Padua Cathedral

Padua, Italy

Padua Cathedral is the third structure built on the same site. The first one was erected after the Edict of Milan in 313 and destroyed by an earthquake on 3 January 1117. It was rebuilt in Romanesque style: the appearance of the medieval church can be seen in the frescoes by Giusto de' Menabuoi in the adjoining baptistery.

The design of the existing cathedral is sometimes attributed to Michelangelo, but in fact it was the work of Andrea della Valle and Agostino Righetto, and has much in common with earlier Paduan churches. Although construction work began on the new Renaissance building in 1551, it was only completed in 1754, leaving the façade unfinished.


The Basilica stands between the Episcopal palace and the Baptistery. It is a Latin cross with three bays and an octagonal dome. The dome of the Glory covered in lead. Two sacristies adjoin the presbytery, one for the Canons and the other for the Prebendati. Between the Prebendati sacristy and the transept is the bell tower. The side doors open a small courtyard for the presbytery and on the Via Duomo, by the carriage entrance to the Episcopal palace. On the bell tower is a plaque from the Roman era that mentions the Gens Fabia of Veio, a title in the history of Padua from 49 B.C.

The unfinished facade The facade onto which open the three portals and incomplete. According to the plans of Gerolamo Frigimelica and Preti would have had to open an airy atrium of access and on the upper floor, a solemn loggia, in the style of the Roman basilicas; in facade a great classic pediment supported by six mighty semi columns of the Corinthian order. Second architect to connect atrium, the loggia and the episcopal palace, would open a ramp covered, on the right, which was left unfinished. During the First World War a bomb hits the upper part of the facade. A small rose opening was created during the restoration.


The nave is flanked by an aisle on each side. The aisles are harmoniously matched with the nave. The central nave has two large elliptical domes, matched to the chapels of St. Gregory Barbarigo and San Lorenzo Giustiniani. A large circular dome rises over the crossing. Chapels line the side aisles. Under the presbytery, the crypt is the Chapel of Santa Cross.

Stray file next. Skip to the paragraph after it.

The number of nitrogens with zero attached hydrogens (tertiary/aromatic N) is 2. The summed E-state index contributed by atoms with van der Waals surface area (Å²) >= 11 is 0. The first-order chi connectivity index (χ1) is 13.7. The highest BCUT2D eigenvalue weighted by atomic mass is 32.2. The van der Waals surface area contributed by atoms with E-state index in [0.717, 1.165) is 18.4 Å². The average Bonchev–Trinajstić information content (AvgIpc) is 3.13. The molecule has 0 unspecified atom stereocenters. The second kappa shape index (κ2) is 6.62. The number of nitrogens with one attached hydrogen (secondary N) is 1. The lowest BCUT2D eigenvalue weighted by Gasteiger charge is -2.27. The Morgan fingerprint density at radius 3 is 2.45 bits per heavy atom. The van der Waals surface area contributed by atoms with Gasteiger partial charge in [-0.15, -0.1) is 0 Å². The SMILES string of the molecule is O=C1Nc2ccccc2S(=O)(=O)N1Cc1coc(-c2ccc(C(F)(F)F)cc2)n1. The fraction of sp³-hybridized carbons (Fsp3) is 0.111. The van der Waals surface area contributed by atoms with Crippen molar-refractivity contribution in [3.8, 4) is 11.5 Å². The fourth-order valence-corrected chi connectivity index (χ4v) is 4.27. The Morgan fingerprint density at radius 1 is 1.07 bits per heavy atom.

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Founded: 1551
Category: Religious sites in Italy

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User Reviews

Vinoj Habarakada (18 days ago)
A very significant and a sacred relic. This place will be worth a detour from Venice. You will discover so many things! The atmosphere is so calming and it's definitely worth a visit!!
Simeon Davidson (2 months ago)
Cathedral itself is fairly austere but grand, but beautiful modern sculptural altar pieces. Baptistery is exquisite and rivals the Scrovegni Chapel in detail.
Karin S. (2 months ago)
Padua Cathedral, or Basilica Cathedral of Saint Mary of the Assumption (Italian: Duomo di Padova; Basilica Cattedrale di Santa Maria Assunta), is a Catholic church and minor basilica located on the east end of Piazza Duomo, adjacent to the bishop's palace in Padua, Veneto, Italy. Outside rather nothing special and you could avoid going in. But inside you detect many beautiful and charming objects and sceneries.
Albin Sebastian (4 months ago)
The Cathedral stands on the site of previous sacred buildings of which the oldest, an early Christian cathedral, probably stood on the current churchyard. The new cathedral consecrated in 1075 by Bishop Ulderico was damaged a few years later in the earthquake of 1117. The construction of the current Cathedral was completed between the 16th and 18th centuries. The winner of the competition that had been announced was Michelangelo, but the execution of the works was entrusted to the Istrian architect Andrea da Valle and the architect Agostino Righetti who made substantial changes to the original project. The Cathedral was completed only in 1754 by the Venetian architect Girolamo Frigimelica, although the grandiose façade, with three portals and two rose windows, designed by him, was never finished and was later seriously damaged, together with the large dome, in the bombings of 1917 and 1918.
Zongle (4 months ago)
While the cathedral may not make a striking impression from the exterior, its interior exudes elegance. The baptistery, in particular, is a hidden gem adorned with original frescoes dating back to the 14th century, revealing a rich tapestry of historical artistry.
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